The selected compounds (36, 37, 39, and 44) all have a higher binding affinity than the standard drugs except compounds 44 and 50 that have their binding energy equal to chlortetracycline of the standard drug. Compounds 36 and 39 were found to have the highest binding affinity as such are more compatible with the receptor than compounds 37 and 44 with unfavorable bumps (Fig. 6). As illustrated in Fig. 6, there are a variety of interactions between these chemicals, and the target protein revealed that compound 36 interacts with one hydrogen bond with Glu215 and one carbon–hydrogen bond with Phe191. In addition to the binding interactions of compound 36 are hydrophobic (Ile219, Phe191, and Pro194), van der Waals (Thr218, Leu195, and Glu198), and Halogen (Glu188) interaction between amino acid residues, respectively. Compound 39 has three conventional hydrogen bonds with His204, Arg200, and Glu197, one carbon–hydrogen bond with Phe124, and hydrophobic interactions with Arg201, His204, His204, Arg200, and Phe124, respectively.
It was concluded from the docking simulation that compound 36 and compound 39 were strongly bonded through van der Waals, hydrophobic, and conventional hydrogen bond interactions and stabilized into the active site of the target protein.
Oral bioavailability analysis of the selected compounds and standards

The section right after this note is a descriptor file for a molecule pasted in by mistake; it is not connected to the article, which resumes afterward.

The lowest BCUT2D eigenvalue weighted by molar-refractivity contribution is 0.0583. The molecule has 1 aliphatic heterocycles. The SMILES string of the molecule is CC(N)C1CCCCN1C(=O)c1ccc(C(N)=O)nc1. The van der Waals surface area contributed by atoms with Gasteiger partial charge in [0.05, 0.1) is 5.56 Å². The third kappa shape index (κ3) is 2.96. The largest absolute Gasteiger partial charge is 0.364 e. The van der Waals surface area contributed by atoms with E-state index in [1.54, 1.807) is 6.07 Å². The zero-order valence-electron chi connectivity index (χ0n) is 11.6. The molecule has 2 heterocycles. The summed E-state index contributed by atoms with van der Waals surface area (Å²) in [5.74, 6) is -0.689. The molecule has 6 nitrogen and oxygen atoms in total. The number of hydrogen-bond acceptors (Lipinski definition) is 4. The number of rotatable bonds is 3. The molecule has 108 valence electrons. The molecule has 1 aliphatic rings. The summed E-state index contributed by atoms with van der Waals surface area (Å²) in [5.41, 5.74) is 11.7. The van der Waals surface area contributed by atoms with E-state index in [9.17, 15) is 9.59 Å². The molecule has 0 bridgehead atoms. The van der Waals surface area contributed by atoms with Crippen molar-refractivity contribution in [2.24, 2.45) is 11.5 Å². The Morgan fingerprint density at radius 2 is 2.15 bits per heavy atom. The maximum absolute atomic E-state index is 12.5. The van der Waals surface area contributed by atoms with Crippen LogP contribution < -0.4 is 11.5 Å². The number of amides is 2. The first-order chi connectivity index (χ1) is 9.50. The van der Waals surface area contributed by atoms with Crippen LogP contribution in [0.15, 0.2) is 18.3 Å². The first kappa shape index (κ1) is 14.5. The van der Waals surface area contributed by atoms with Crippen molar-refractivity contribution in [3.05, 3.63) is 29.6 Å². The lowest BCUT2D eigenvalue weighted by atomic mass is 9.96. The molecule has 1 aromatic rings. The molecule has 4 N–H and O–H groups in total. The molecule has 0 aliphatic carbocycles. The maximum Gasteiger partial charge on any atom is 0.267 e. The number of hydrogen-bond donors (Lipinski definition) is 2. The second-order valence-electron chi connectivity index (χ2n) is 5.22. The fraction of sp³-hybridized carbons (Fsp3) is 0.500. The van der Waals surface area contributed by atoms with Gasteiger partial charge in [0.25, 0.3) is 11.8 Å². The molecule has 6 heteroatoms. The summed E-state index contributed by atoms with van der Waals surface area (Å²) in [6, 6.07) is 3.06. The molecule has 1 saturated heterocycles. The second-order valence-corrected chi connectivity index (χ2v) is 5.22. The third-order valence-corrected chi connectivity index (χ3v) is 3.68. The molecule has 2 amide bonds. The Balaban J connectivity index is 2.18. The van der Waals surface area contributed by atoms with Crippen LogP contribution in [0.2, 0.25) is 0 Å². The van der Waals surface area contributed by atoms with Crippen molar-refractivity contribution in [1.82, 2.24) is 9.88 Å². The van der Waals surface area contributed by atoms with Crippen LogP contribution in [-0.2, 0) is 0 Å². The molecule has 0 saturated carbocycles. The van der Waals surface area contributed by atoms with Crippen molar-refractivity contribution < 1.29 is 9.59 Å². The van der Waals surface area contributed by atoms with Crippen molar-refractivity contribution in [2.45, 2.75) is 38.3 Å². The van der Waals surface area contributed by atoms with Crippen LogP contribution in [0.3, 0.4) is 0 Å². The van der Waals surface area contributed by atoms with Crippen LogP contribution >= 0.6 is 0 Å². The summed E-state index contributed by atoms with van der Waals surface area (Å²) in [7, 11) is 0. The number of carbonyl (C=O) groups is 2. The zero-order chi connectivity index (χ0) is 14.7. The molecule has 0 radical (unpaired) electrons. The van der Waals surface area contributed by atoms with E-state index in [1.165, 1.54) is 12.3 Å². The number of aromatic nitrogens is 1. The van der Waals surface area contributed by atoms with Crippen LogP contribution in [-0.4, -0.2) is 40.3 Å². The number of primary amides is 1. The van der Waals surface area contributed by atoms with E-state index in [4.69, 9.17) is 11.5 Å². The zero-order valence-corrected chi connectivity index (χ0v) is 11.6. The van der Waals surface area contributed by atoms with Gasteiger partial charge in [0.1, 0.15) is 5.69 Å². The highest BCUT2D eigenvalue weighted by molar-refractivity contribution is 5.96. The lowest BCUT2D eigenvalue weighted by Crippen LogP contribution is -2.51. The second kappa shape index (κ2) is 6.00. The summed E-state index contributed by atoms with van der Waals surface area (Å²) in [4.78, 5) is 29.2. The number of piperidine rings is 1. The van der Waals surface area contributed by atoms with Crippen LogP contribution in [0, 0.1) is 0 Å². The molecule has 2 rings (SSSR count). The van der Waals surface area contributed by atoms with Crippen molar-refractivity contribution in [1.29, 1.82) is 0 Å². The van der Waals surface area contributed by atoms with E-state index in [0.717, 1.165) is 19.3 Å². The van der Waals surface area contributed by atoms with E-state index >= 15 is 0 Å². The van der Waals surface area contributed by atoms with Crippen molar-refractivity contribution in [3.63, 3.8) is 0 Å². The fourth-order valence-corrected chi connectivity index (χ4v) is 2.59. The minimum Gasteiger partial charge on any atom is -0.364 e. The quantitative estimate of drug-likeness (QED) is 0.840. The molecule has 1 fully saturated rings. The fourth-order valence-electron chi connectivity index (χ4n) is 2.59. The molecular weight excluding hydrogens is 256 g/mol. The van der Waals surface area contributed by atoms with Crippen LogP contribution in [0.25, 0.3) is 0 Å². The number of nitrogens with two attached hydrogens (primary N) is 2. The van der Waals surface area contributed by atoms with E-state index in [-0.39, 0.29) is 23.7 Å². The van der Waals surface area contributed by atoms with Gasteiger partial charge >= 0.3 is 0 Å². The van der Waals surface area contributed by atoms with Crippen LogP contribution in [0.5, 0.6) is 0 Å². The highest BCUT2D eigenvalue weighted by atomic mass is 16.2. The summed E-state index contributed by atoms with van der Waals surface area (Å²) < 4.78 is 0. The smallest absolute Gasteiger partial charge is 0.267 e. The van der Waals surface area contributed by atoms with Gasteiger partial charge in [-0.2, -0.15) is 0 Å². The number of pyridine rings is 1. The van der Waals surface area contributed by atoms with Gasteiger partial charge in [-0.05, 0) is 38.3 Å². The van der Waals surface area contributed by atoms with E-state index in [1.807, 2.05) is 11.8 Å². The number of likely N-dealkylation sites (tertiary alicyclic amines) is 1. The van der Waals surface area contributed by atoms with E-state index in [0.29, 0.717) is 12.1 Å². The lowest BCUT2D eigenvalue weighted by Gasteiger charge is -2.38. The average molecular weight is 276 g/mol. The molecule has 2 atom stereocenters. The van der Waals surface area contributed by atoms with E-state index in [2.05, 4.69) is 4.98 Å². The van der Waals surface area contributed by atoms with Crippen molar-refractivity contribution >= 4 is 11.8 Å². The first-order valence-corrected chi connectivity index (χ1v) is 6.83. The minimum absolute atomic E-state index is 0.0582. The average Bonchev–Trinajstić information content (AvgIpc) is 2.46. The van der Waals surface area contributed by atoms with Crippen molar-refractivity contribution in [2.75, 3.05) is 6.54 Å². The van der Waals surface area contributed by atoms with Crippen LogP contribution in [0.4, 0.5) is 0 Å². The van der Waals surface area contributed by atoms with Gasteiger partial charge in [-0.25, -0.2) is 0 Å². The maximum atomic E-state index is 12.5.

These findings prompted us to evaluate the physicochemical properties of our selected lead compounds from the docking tools, one from iGemDock (compound 44), five from MVD (compounds 16, 23, 32, 44, and 51), and five from AutoDock Vina with PyRx (compounds 36, 37, 39, 44, and 50), respectively (Table 6), to identify compounds with optimal oral absorption properties and to guide future structural modifications to improve ADMET properties. The oral bioavailability analysis of selected compounds was predicted using DataWarrior v5.5.0 and is presented in Table 6; following Lipinski's rule of five  and Veber’s rules of two , any compound violating more than one of these rules could have problems related to its bioavailability. From the table (Table 6), all the compounds can easily pass through the cell membrane since their molecular weight is less than 500 Da, except chlortetracycline that has a molecular weight of more than 500 Da. If the size increases, it will create barriers such as the prevention of passive diffusion through the tight aliphatic side chains of the bilayer membrane . According to the Lipinski rule, cLogP should be less than or equal to 5, all the selected compounds have positive cLogP (affinity for lipids), so they have a good permeability through a biological membrane. Compound 36 is more than the threshold value of 5, while the standard drugs have a negative value of cLogP, which means they are hydrophilic (strong affinity for water) . A drug molecule is expected to be in an aqueous solubility, range of − 1 to − 5 , and the cLogS values of all the selected compounds and standards fall within the range, indicating that the compounds have good absorption and distribution potential except compound 36 with cLogS value of − 6.523. The number of hydrogen bond donors and acceptors of the selected compounds conforms to the rule of 5 (such as H–A ≤ 10; H–D ≤ 5); this shows that the compounds can influence absorption and permeation and also tend to have an increased chance of reaching the market except for the standards (Std2, Std3, and Std4) as shown in Table 6. The two descriptors (1) rotatable bonds ≤ 10 and (2) total polar surface area ≤ 140 Å2 are identified as Veber’s rule  concerning the oral bioavailability of the drug. Compound 44 and the standards (Std2, Std3, and Std4) violate the total polar surface area as shown in Table 6 with their values more than the standard range.